In the wake of recent economic and academic attacks on Israel comes a resumption on the theological front.
Last week, the Palestine Mission Network, an advisory group to the Presbyterian Church in this country, released “Zionism Unsettled: A Congregational Study Guide,” a 74-page illustrated booklet that the liberal Protestant denomination describes as a resource for leaders and laity with an interest in Israeli-Palestinian peace negotiations. The publication appeared ahead of the church’s biennial General Assembly, a national gathering that will take place in June in Detroit.
The guide has drawn the condemnation from a wide range of Jewish organizations for statements that cite a “pathology inherent in Zionism,” urge a “renunciation of the morally hazardous claims of a hierarchy of victimhood,” and call for an “expanded, inclusive” understanding of the Holocaust that would expand its historical lessons to the current status of Palestinian Arabs.
In short, say Jewish leaders, the document rewrites modern Jewish history, putting the onus for a diplomatic stalemate on Israeli intransigency, and undercutting the biblical-historical justification for a Jewish homeland that the majority of Jews support.
The Presbyterian guide follows a series of recent attacks on Israel’s viability — the American Studies Association vote to boycott Israeli universities; calls for actress Scarlett Johansson to withdraw as a spokeswoman for the West Bank-based SodaStream company (she did not; instead she withdrew from the board of anti-poverty charity Oxfam); the announcement by two large European banks that they will boycott Israeli banks that operate in the “occupied territories.”
The Presbyterians’ publication and anticipated divestment vote at the upcoming General Assembly pose little existential threat to Israel; the booklet is only the latest in a series of anti-Israel salvos made by any number of enemies of the Jewish state; and the money invested in Israel by members of the church is inconsequential.
But the symbolic damage can be immeasurable. When a major, mainstream denomination of American Protestantism unequivocally demonizes Israel, it sends a message to other Christians in this country, those unfamiliar with the vagaries and complexities of the Middle East situation — that Israel is the bad guy, that Israel deserves the bulk of criticism, that Israel is fair game.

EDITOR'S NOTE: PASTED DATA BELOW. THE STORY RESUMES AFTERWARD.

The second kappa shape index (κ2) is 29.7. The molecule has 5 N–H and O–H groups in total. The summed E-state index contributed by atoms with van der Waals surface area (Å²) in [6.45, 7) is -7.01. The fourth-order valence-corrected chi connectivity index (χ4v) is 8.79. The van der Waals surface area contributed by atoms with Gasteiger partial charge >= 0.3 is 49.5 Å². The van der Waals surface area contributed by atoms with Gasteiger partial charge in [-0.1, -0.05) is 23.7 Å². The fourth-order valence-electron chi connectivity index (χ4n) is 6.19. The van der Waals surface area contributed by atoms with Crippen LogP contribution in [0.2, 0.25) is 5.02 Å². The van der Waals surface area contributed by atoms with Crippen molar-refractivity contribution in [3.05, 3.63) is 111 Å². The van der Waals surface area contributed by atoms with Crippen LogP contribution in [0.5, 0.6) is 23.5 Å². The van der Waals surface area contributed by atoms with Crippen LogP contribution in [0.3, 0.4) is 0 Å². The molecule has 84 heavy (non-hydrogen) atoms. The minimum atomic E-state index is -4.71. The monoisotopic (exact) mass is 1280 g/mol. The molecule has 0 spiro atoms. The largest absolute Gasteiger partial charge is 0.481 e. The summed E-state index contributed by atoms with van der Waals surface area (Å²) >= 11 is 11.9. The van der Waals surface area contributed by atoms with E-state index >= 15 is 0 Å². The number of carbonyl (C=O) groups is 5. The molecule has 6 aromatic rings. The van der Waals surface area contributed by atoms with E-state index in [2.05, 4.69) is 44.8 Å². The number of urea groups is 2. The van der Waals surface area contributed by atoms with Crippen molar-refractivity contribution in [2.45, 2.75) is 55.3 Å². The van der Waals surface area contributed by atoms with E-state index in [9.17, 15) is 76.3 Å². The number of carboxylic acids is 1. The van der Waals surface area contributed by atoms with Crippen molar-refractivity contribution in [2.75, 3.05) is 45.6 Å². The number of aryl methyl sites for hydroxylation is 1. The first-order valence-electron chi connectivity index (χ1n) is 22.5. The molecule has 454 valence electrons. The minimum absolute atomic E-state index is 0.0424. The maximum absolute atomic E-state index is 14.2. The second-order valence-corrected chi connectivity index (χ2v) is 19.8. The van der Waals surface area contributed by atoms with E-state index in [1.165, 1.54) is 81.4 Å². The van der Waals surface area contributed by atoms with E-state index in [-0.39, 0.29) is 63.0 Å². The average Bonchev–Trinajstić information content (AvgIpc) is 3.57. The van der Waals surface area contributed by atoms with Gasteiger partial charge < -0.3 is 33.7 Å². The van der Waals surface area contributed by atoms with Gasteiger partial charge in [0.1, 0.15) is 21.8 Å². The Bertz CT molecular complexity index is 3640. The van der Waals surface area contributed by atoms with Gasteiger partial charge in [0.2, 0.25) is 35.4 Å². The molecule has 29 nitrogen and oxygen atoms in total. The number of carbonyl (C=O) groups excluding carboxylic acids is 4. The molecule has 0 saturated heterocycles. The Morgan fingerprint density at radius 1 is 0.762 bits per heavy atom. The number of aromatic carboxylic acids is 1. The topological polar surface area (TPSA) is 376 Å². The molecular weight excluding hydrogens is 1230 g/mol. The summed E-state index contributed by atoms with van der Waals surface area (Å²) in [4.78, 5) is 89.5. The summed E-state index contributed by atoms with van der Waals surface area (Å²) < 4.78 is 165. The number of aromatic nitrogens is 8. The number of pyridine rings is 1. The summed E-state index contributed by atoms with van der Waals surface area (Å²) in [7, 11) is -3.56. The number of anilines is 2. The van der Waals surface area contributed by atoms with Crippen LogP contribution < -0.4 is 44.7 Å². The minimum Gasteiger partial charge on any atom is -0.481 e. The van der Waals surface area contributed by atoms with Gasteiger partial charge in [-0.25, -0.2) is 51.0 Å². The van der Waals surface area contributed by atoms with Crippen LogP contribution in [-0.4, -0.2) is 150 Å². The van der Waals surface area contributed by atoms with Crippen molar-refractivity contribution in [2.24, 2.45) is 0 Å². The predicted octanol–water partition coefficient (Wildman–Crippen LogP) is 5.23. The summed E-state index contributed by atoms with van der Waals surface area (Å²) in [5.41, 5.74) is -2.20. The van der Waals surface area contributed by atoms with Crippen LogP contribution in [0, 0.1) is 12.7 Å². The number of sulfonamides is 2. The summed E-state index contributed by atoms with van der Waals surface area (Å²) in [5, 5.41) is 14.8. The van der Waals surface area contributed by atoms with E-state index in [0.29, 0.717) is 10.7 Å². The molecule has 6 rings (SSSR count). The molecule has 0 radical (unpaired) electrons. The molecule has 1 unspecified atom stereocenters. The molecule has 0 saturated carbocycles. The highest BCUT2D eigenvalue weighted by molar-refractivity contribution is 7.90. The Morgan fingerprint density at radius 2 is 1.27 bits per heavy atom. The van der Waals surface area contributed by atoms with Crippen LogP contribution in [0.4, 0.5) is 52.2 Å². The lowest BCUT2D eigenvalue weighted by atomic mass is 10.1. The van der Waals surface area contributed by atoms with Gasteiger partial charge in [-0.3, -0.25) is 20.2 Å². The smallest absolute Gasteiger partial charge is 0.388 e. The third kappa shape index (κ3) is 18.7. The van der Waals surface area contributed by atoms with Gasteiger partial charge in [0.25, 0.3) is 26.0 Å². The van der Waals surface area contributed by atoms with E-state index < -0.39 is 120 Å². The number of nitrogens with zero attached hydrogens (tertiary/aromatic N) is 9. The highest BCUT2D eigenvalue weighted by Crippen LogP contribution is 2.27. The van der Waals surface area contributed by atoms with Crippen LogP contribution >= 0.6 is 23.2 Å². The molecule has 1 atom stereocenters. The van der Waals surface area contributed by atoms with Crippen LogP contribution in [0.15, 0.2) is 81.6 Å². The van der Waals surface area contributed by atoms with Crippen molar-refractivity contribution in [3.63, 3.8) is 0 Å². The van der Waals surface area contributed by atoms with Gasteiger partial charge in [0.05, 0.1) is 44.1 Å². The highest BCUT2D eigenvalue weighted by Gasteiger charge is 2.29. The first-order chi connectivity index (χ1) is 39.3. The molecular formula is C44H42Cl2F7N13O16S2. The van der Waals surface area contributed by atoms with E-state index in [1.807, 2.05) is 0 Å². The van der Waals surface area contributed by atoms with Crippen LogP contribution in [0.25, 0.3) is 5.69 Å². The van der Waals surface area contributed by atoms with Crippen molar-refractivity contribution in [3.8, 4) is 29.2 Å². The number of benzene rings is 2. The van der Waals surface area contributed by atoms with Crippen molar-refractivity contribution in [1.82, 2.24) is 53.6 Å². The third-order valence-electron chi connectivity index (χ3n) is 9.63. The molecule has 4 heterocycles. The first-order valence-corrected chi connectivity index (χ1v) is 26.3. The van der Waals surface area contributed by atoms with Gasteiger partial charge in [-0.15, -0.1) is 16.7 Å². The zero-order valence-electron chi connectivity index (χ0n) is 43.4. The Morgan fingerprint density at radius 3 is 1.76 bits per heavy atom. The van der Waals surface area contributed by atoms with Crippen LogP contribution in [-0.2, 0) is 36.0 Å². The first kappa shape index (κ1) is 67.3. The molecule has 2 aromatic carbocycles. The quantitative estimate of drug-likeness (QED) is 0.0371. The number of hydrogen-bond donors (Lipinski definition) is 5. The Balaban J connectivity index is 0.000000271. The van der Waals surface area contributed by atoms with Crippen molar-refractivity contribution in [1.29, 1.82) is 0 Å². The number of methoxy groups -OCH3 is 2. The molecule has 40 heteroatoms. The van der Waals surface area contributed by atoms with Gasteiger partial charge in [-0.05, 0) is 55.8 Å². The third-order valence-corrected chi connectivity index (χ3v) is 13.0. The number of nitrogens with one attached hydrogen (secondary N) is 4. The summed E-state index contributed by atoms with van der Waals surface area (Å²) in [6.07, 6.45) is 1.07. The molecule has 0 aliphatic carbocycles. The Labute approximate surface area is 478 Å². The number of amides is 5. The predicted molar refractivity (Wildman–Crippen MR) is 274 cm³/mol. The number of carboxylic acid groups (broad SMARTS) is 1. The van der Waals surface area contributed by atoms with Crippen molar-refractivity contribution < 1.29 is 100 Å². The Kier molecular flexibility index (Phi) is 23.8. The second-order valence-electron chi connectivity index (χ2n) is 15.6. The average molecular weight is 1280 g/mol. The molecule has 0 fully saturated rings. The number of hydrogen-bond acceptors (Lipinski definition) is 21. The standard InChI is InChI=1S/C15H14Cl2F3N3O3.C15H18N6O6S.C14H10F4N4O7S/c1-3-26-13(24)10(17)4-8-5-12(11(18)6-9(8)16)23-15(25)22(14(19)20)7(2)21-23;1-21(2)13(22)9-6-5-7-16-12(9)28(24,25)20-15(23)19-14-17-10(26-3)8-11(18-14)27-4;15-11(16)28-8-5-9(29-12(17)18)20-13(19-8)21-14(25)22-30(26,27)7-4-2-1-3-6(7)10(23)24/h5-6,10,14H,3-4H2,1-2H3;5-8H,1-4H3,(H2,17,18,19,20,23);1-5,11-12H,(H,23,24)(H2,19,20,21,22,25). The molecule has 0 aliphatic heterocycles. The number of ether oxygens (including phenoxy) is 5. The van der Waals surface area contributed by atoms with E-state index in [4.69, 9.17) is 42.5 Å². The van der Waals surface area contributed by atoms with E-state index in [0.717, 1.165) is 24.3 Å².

“The Jewish community should be very concerned,” says Ethan Felson, vice president of the Jewish Council for Public Affairs, “that the Presbyterian Church has seemingly rejected a half-century of interfaith reconciliation.”
According to statement from Felson, in deviating from repeated pledges in this decade to work for a “new season of interfaith understanding,” to serve as “nonpartisan advocates for peace,” to take a balanced approach to its positions on the Middle East, the Presbyterian Church (U.S.A.) is parting company both with other Protestant groups, who have rejected calls for support of the BDS (boycott, divestment and sanctions) movement, and with their own members, most of whom back, according to public opinion polling, a “strong U.S.-Israel relationship.”
Most Americans, polls consistently find, are in favor of strong American support for Israel, and are sympathetic to Israel’s legitimate security concerns — which the writers of “Zionism Unsettled” are not.
In issuing a one-sided, polemic publication, the Presbyterian Church does more damage to its own reputation than to the country at which it aims its rhetorical weapons.
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